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Economy in Brief

Japan's Economy Watchers Index Shows Erosion
by Robert Brusca  March 8, 2016

Japan's economy watchers index is lower month-to-month with its employment conditions index sinking and the future index unchanged. This index is geared to track the goings on in the services sector in Japan. The rank standing of the index is in its 43.9 percentile in February, which weak and below its historic median (which occurs in the 50 percentile rank). That standing fell sharply from 56.1% in January. The employment index's current standing is in its 44.9 percentile after a much stronger 57.1 percentile standing a month earlier. The future index is unchanged on the month and has a higher, 69.4 percentile standing. Still, this is a report that is mostly weak with slipping momentum except for the future index.

The Markit manufacturing survey also is updated through February and it slipped to 50.1 from January's 52.3. That index has a 44th percentile queue standing and has been slipping. Japan does not have a lot of strength.

The Teikoku indices give activity readings for various sector indices. However, only retailing significantly surpasses its two thirds standing in its historic queue of observations since 2008. Monthly all five sectors took a step-back in February. Four of five sectors weakened in January as well. All sectors are lower compared to their standing of four months ago. In the Teikoku framework, manufacturing has slipped as much as any sector over three months, but all sectors are lower on balance over three months. The manufacturing sector has fallen from a 78.6th percentile standing in December to a standing of 67.3% in February; that's a big slip and it is matched by the drops in wholesaling, services and construction. Retailing has held up much better with a percentile drop over three months of just 2 points.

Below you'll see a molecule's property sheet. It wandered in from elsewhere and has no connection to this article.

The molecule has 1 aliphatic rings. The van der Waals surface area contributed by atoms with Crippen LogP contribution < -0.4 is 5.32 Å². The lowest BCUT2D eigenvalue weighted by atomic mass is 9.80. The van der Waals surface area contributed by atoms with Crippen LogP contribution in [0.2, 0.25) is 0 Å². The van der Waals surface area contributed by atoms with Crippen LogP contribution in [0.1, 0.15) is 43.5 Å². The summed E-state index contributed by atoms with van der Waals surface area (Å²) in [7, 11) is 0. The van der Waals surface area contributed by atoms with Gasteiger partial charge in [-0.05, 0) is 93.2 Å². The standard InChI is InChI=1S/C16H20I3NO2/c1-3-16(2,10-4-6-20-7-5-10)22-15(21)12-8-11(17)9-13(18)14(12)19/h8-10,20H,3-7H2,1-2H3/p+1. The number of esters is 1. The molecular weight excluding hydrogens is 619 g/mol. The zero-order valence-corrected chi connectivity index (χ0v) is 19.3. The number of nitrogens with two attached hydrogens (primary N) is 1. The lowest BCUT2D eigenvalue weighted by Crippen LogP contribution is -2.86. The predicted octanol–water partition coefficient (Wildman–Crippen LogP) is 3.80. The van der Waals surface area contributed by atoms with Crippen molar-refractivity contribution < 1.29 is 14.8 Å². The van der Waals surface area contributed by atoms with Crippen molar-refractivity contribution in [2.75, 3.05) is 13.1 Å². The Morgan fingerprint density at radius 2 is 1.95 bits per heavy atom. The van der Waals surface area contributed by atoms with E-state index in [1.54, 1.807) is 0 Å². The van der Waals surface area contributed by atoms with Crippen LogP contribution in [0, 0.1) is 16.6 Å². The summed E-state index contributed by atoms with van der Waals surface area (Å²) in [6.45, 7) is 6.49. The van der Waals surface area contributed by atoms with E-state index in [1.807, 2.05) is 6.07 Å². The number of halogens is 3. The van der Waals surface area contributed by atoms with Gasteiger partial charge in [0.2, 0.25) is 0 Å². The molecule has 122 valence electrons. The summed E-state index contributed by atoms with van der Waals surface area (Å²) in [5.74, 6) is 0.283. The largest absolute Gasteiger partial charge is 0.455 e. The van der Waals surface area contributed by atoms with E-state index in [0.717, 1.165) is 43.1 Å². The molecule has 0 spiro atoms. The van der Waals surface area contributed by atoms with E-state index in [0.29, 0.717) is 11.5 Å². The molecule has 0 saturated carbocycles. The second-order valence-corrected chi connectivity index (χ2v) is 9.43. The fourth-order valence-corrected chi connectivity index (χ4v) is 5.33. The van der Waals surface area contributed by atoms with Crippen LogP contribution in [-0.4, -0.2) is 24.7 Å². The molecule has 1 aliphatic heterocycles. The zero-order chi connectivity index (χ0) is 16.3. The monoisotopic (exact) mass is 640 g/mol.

Japan also reported out weaker consumer confidence today in the cabinet office survey. That diffusion index gauge fell to 40.1 in February from 42.5 in January. Confidence is low and sinking again. Despite moves by the BOJ, confidence simply has not been boosted or stabilized. The BIS has cast some doubt on the efficacy of negative interest rate policy. The BOJ has said it is going to study the issue while the program is in place, presumably before considering stepping it up.

Japan's largest trading partner is China. There is more bad news there today as Chinese exports fell by 25% in February, their largest year-on-year drop since May 2009. The shift in the timing of China's New Year is to blame and we have seen this before. Usually a drop in this circumstance is not a meaningful event. The timing of China's New Year has a huge impact on activity, especially on trade flows in China. Still, the outsized nature of this drop suggests that there may be more at work here than just a shift in the timing of the New Year. China has been struggling.

On balance, there is still a good deal of global weakness afoot and Japan is plugged into the global economy. In Germany, there was good news as unseasonable weather apparently was responsible for the fastest IP expansion in six years. This certainly breaks the mold with past trends for Germany that have been showing weakness. But France shows a larger trade deficit. Spain, the fourth largest euro area economy, demonstrated a slowing in industrial output, in contrast to Germany. Worldwide economic data continue to run mixed. But Japan's trends remain mostly weaker and Asia seems to be the epicenter of the global slowdown.

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